A Moment Too Fragile


     When I started on the trail, my mind was like a tangled fishing line—a mess of noisy thoughts about anything and everything, almost none of which had anything to do with going for a hike in the mountains. Distracted, I continued on until I began to climb a series of steep switchbacks and I noticed that my surroundings no longer looked familiar. I pulled out my topo map to find where I was, scanning it for a moment until I spotted the steep incline I was on; I had passed the turnoff by nearly a mile.

     I quickly turned around and after about ten minutes I got back onto the loop trail I was “supposed” to be on. Physically, I was feeling a bit tired, having gotten very little sleep the night before. As a parent of three young children, energy is a scarce resource, and today I had hardly any left to push myself along. My legs also felt weaker than usual; I hadn’t been hiking nearly as much this summer as I usually do, mostly due to an ankle surgery I had earlier in the year that kept me at home. I quickened my pace, not because I was in a rush–I had the whole day to myself to do as I pleased–but to try and wake my body up and get it into some sort of rhythmic motion.

     I had chosen to hike this trail after visiting a more popular lake in the area and finding far too many people there. I needed to go somewhere quiet to be able to sift through the commotion of my troubled mind. With this trail being a bit longer, I knew it would deter most of the crowd and I could find the moments of solitude that I so desperately needed.

     After an hour or so, I reached the place where I am happily sitting now; a less popular alpine lake that happens to have the same name as my son. It’s a clear, sunny day, very warm even up at this altitude, several thousand feet higher than the city I live in. There isn’t a single cloud floating in the deep cerulean sky. A couple of families are fishing for trout along the shore, so I head down the opposite shoreline towards a secluded beach on a large smooth slab of pristine limestone. Without any tall trees on this side, I am still exposed, but the distance between us–dampening the noise and blurring the details–will at least provide for a little bit of privacy and solitude.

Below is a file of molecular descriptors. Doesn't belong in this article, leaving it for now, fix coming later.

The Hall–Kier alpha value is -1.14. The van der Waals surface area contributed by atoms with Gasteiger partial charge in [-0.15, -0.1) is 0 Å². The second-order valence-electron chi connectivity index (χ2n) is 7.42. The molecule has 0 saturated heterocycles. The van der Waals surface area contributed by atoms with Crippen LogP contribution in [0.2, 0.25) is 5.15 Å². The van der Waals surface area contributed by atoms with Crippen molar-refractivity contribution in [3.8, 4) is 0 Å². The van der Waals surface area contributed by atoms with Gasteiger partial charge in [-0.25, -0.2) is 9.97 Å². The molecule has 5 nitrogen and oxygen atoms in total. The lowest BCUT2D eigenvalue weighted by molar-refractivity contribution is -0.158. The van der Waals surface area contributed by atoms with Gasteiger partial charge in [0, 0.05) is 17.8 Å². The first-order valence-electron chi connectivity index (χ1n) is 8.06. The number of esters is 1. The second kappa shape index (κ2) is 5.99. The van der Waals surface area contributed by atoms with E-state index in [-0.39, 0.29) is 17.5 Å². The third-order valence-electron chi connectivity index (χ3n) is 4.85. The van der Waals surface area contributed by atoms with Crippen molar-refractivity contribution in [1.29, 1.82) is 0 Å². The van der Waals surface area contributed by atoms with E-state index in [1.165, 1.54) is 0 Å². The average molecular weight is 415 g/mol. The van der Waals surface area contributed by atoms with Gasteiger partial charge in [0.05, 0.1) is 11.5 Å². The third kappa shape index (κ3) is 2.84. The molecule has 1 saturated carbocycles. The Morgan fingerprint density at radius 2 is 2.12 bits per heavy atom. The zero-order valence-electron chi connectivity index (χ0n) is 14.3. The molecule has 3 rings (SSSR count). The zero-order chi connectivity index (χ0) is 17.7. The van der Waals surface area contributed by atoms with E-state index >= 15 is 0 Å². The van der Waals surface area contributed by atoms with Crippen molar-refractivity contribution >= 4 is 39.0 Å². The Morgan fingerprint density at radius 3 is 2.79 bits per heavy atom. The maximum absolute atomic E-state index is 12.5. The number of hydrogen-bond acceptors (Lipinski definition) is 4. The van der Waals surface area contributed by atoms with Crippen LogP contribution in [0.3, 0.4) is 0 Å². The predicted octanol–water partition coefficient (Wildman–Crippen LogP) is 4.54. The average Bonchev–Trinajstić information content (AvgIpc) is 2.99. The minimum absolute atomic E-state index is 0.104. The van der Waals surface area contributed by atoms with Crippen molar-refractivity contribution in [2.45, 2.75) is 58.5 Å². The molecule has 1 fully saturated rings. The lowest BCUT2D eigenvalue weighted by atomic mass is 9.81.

I set my heavy backpack on the ground and take off my sweaty clothes, laying them out on the boulders to dry in the sun. I will go for a swim here in honor of my one year old son, Clyde, who loves coming on hikes with me, but today has stayed home with his mother and sisters. I step into the chilly lake and wade out towards the center to deeper water, feeling it get colder and colder as I advance. As it reaches above my thighs, I feel a slight hesitation to submerge the rest of my body, anticipating the shock that the ice cold water will bring. Before I can talk myself out of it, I close my eyes and dive in. To my surprise, it’s not quite as cold as I had expected. I stay under for a minute or so, bringing all of my focus inward, before raising my head back out of the water. My heart is racing, so I close my eyes and begin breathing deeply until it slows down, embracing the feeling of the pure glacial water surrounding my body instead of resisting it.

     The jolt from the frigid water has now wiped my mind clean and I am brought into the crystal clear reality of the present. I have come to love jumping in icy lakes for this lucid state that it always allows my mind to enter. Now relaxed, my focus shifts to the magnificent world that’s all around me. I notice the dancing, golden lines on the surface of the lake from the intense sunlight refracting in the water. I follow large electric blue dragonflies as they fly all around me, swooping down just inches above the surface. Some of them are flying in tandem, their bodies connected in perfect synchronicity as they mate while still airborne. I watch this strange act in silence until I am interrupted by a splash, followed by some hooting and hollering. Someone caught a fish, a small brook trout with a red underbelly.